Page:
It's very tempting to blog about "Wuthering Heights" simply to hit back at the "Jack-of-all-trades and master-of-none" movie reviewers who've tried to invade the horror genre (as they have done with various degrees of success over the last five years), and play them at their own game by intentionally reviewing some of their movies less than favourably, but I'm not going to stoop to their extremely low level by writing off this classic movie as nothing more than a great wraparound ghost story ruined by a load of soppy romantic drivel meant for repressed Victorian girls in the middle.

Somewhere amongst my disapproval of the faux "journalists" who've tried their hardest to destroy what little camaraderie was left in the various horror "communities" (which has resulted in hardly any true horror movies being made now), plus my added dislike of the confusing old books I was forced to read at school, the part of me which can still discern the good found a thoroughly engrossing gem in this adaptation of "Wuthering Heights".

To cut a long story short, I never finished reading "Wuthering Heights" when I was doing my English Literature A levels. The alien setting of the bleak Yorkshire moors, the ever increasing number of inconsistent characters, and the over-complicated style of this sprawling soap opera were even worse to me than reading some middle-English tripe such as Chaucer or the more nebulous poems of Samuel Taylor Coleridge. Once given the opportunity to learn about a more straightforward book for the exams, I jumped at the chance by devouring "Pride and Prejudice" instead. I vowed never to read "Wuthering Heights" again (I've kept the promise to myself easily), and I had no interest in ever watching the movie until I started investgating the work of wartime directors as a possible theme for this month's "Hallowe'en Countdown".

What a delight awaited me when I discovered that this "Wuthering Heights" is an abridged version of only the best parts of Emily Brontë's tedious novel! The whole second generation of Earnshaws and Lintons (and God knows who else because that's where I threw the book in the bin) are absent, yet the tragic themes remain the same. Catherine's social climbing still wrecks her love affair with Heathcliff, Heathcliff is still a vengeful savage at heart, and the other characters are all moral weaklings trapped by their various finances, hereditary status, and genders in the class system.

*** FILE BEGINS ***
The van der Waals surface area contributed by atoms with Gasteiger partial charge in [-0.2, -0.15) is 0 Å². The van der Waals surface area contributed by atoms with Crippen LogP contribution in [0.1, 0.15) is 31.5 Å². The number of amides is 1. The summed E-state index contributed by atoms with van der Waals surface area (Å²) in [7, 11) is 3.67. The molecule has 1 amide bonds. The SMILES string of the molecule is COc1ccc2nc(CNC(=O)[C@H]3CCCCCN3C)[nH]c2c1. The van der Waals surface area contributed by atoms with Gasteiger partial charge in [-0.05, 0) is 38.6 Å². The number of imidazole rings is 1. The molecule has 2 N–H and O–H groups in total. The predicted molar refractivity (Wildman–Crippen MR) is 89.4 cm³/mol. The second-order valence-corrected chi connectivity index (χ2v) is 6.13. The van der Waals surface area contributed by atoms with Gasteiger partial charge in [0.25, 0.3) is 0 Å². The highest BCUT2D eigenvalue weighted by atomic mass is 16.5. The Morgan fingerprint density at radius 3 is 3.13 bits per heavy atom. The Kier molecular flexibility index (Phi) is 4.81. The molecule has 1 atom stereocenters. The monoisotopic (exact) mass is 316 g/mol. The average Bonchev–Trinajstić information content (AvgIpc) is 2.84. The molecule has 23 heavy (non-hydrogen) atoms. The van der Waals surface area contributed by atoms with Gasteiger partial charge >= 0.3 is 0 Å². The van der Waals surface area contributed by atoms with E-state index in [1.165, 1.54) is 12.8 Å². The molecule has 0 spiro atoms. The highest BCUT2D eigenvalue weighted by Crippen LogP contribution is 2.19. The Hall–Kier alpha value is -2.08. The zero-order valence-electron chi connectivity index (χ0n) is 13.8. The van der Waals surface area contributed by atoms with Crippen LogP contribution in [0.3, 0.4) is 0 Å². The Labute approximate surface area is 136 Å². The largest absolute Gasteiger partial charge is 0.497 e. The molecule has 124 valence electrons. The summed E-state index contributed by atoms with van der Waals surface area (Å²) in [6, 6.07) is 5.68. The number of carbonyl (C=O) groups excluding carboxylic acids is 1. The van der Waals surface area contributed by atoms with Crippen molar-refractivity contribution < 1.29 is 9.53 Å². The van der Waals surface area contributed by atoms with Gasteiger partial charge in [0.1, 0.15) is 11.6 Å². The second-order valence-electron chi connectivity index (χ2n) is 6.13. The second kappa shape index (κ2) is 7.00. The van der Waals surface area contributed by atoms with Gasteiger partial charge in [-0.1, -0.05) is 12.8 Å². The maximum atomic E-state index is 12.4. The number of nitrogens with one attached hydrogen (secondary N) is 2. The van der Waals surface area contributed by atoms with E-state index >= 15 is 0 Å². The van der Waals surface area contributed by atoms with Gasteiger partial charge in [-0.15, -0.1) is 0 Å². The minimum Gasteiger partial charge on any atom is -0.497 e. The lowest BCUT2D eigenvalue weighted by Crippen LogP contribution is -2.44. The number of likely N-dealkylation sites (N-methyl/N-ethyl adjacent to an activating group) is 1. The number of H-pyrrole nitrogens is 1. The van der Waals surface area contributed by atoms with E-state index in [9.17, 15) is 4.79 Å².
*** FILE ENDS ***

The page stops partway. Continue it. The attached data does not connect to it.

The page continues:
As movies go, director William Wyler obviously did a fantastic job with this Samuel Goldwyn production, albeit with some disagreement about the ending. Behind the scenes, Wyler managed to beat most of the ham out of Laurence Olivier and even contain the disputes with Merle Oberon, although the surprising lack of physical chemistry between the leads is still noticeable until Cathy is on her deathbed.

It's almost possible to feel some sympathy for "milksop" Edgar Linton and his sister Isabella, due to the respective charisma of David Niven and frailty of Geraldine Fitzgerald. rather than wanting them to die horribly from the moment they first appear. Their very American period clothing is a little jarring for anyone seeking historical accuracy where there won't be any, but that's a minor quibble.

Even Flora Robson, known best to horror genre fans as Aunt Agatha from "The Shuttered Room" (1967), and possibly the lesser seen "Eye of the Devil" (1966) starring David Niven once again, comes across as far more human and defeated as the long-suffering housekeeper and narrator Ellen (or Nelly) Dean. Out of all the characters, she's likely to be more remembered than Laurence Olivier trying to pass for a Gypsy with highlights of Kiwi brown boot polish on his face.

Albeit a product of 1939 with affected speech patterns and stagey line delivery, "Wuthering Heights" is considerably more even in quality than Alfred Hitchcock's "Rebecca" (1940), and you won't find yourself cringing. After a few minutes, Greg Toland's Academy Award winning cinematography will make you forget that this is all in black and white too.